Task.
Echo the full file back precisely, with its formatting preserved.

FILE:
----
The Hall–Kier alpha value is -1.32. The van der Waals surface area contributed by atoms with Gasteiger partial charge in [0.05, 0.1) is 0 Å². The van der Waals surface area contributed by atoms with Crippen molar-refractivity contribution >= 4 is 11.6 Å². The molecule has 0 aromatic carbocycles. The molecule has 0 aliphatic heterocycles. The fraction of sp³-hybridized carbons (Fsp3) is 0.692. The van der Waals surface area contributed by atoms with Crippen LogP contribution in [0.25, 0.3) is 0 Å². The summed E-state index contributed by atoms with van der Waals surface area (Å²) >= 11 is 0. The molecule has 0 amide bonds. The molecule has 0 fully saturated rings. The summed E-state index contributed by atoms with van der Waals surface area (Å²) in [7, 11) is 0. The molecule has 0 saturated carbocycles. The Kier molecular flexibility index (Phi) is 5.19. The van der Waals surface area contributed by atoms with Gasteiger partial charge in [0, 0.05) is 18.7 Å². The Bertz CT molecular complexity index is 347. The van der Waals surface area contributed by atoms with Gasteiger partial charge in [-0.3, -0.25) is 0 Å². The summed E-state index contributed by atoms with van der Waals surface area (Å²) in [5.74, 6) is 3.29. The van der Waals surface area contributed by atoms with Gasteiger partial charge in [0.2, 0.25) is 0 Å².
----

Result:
The Hall–Kier alpha value is -1.32. The van der Waals surface area contributed by atoms with Gasteiger partial charge in [0.05, 0.1) is 0 Å². The van der Waals surface area contributed by atoms with Crippen molar-refractivity contribution >= 4 is 11.6 Å². The molecule has 0 aromatic carbocycles. The molecule has 0 aliphatic heterocycles. The fraction of sp³-hybridized carbons (Fsp3) is 0.692. The van der Waals surface area contributed by atoms with Crippen LogP contribution in [0.25, 0.3) is 0 Å². The summed E-state index contributed by atoms with van der Waals surface area (Å²) >= 11 is 0. The molecule has 0 amide bonds. The molecule has 0 fully saturated rings. The summed E-state index contributed by atoms with van der Waals surface area (Å²) in [7, 11) is 0. The molecule has 0 saturated carbocycles. The Kier molecular flexibility index (Phi) is 5.19. The van der Waals surface area contributed by atoms with Gasteiger partial charge in [0, 0.05) is 18.7 Å². The Bertz CT molecular complexity index is 347. The van der Waals surface area contributed by atoms with Gasteiger partial charge in [-0.3, -0.25) is 0 Å². The summed E-state index contributed by atoms with van der Waals surface area (Å²) in [5.74, 6) is 3.29. The van der Waals surface area contributed by atoms with Gasteiger partial charge in [0.2, 0.25) is 0 Å².